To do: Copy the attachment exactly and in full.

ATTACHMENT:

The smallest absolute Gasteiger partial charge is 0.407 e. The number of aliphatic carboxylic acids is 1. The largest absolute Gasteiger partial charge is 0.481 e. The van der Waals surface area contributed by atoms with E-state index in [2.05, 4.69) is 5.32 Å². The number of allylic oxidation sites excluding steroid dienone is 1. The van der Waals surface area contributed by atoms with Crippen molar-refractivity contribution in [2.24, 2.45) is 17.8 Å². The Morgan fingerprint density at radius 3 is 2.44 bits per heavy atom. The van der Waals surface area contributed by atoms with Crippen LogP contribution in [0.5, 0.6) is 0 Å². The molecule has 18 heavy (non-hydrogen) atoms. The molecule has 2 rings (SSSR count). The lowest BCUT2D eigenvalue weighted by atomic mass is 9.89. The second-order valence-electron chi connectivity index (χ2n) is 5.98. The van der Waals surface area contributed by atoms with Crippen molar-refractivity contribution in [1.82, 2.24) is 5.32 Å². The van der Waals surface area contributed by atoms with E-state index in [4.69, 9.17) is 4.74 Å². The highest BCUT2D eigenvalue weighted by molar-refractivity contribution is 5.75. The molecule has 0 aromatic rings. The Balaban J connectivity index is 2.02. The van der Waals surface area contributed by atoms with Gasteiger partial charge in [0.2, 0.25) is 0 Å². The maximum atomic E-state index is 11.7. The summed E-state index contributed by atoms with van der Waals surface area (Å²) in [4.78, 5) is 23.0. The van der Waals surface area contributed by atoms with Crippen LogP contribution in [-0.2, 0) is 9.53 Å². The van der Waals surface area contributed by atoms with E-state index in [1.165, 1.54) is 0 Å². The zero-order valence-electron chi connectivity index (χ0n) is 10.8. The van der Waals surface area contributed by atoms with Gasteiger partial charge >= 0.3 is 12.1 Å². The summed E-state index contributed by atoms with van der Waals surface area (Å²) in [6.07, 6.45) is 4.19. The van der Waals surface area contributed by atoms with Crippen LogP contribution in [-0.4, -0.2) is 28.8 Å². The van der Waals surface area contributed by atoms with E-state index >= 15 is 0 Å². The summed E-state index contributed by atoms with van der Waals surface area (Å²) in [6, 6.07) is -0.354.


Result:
The smallest absolute Gasteiger partial charge is 0.407 e. The number of aliphatic carboxylic acids is 1. The largest absolute Gasteiger partial charge is 0.481 e. The van der Waals surface area contributed by atoms with E-state index in [2.05, 4.69) is 5.32 Å². The number of allylic oxidation sites excluding steroid dienone is 1. The van der Waals surface area contributed by atoms with Crippen molar-refractivity contribution in [2.24, 2.45) is 17.8 Å². The Morgan fingerprint density at radius 3 is 2.44 bits per heavy atom. The van der Waals surface area contributed by atoms with Crippen LogP contribution in [0.5, 0.6) is 0 Å². The molecule has 18 heavy (non-hydrogen) atoms. The molecule has 2 rings (SSSR count). The lowest BCUT2D eigenvalue weighted by atomic mass is 9.89. The second-order valence-electron chi connectivity index (χ2n) is 5.98. The van der Waals surface area contributed by atoms with Crippen molar-refractivity contribution in [1.82, 2.24) is 5.32 Å². The van der Waals surface area contributed by atoms with E-state index in [4.69, 9.17) is 4.74 Å². The highest BCUT2D eigenvalue weighted by molar-refractivity contribution is 5.75. The molecule has 0 aromatic rings. The Balaban J connectivity index is 2.02. The van der Waals surface area contributed by atoms with Gasteiger partial charge in [0.2, 0.25) is 0 Å². The maximum atomic E-state index is 11.7. The summed E-state index contributed by atoms with van der Waals surface area (Å²) in [4.78, 5) is 23.0. The van der Waals surface area contributed by atoms with Crippen LogP contribution in [-0.2, 0) is 9.53 Å². The van der Waals surface area contributed by atoms with E-state index in [1.165, 1.54) is 0 Å². The zero-order valence-electron chi connectivity index (χ0n) is 10.8. The van der Waals surface area contributed by atoms with Gasteiger partial charge >= 0.3 is 12.1 Å². The summed E-state index contributed by atoms with van der Waals surface area (Å²) in [6.07, 6.45) is 4.19. The van der Waals surface area contributed by atoms with Crippen LogP contribution in [-0.4, -0.2) is 28.8 Å². The van der Waals surface area contributed by atoms with E-state index >= 15 is 0 Å². The summed E-state index contributed by atoms with van der Waals surface area (Å²) in [6, 6.07) is -0.354.